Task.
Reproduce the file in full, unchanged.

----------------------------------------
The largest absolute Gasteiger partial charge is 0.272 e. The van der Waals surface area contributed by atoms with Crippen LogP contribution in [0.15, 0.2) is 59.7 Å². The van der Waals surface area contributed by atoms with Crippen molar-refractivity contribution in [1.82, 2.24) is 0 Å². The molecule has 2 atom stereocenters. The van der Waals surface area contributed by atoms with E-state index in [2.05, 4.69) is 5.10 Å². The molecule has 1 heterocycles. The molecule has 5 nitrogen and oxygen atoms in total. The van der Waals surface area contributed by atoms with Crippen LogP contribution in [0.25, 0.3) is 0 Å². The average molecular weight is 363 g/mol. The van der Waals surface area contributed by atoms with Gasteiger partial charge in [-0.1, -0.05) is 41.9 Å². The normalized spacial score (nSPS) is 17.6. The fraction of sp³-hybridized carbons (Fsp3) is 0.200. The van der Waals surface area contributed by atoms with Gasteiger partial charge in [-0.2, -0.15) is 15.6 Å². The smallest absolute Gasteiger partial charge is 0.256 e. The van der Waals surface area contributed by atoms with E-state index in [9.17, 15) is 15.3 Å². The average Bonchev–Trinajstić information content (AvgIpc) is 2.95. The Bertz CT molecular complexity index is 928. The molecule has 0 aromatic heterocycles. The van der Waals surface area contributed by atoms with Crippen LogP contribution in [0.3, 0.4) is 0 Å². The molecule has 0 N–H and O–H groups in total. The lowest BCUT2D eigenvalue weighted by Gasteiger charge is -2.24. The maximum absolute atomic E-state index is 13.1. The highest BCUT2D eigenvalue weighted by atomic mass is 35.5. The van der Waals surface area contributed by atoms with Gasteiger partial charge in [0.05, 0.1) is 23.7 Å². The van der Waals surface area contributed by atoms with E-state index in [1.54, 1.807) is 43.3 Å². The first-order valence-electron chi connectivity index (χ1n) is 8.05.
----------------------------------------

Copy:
The largest absolute Gasteiger partial charge is 0.272 e. The van der Waals surface area contributed by atoms with Crippen LogP contribution in [0.15, 0.2) is 59.7 Å². The van der Waals surface area contributed by atoms with Crippen molar-refractivity contribution in [1.82, 2.24) is 0 Å². The molecule has 2 atom stereocenters. The van der Waals surface area contributed by atoms with E-state index in [2.05, 4.69) is 5.10 Å². The molecule has 1 heterocycles. The molecule has 5 nitrogen and oxygen atoms in total. The van der Waals surface area contributed by atoms with Crippen LogP contribution in [0.25, 0.3) is 0 Å². The average molecular weight is 363 g/mol. The van der Waals surface area contributed by atoms with Gasteiger partial charge in [-0.1, -0.05) is 41.9 Å². The normalized spacial score (nSPS) is 17.6. The fraction of sp³-hybridized carbons (Fsp3) is 0.200. The van der Waals surface area contributed by atoms with Gasteiger partial charge in [-0.2, -0.15) is 15.6 Å². The smallest absolute Gasteiger partial charge is 0.256 e. The van der Waals surface area contributed by atoms with E-state index in [9.17, 15) is 15.3 Å². The average Bonchev–Trinajstić information content (AvgIpc) is 2.95. The Bertz CT molecular complexity index is 928. The molecule has 0 aromatic heterocycles. The van der Waals surface area contributed by atoms with Crippen LogP contribution in [0.3, 0.4) is 0 Å². The molecule has 0 N–H and O–H groups in total. The lowest BCUT2D eigenvalue weighted by Gasteiger charge is -2.24. The maximum absolute atomic E-state index is 13.1. The highest BCUT2D eigenvalue weighted by atomic mass is 35.5. The van der Waals surface area contributed by atoms with Gasteiger partial charge in [0.05, 0.1) is 23.7 Å². The van der Waals surface area contributed by atoms with E-state index in [1.54, 1.807) is 43.3 Å². The first-order valence-electron chi connectivity index (χ1n) is 8.05.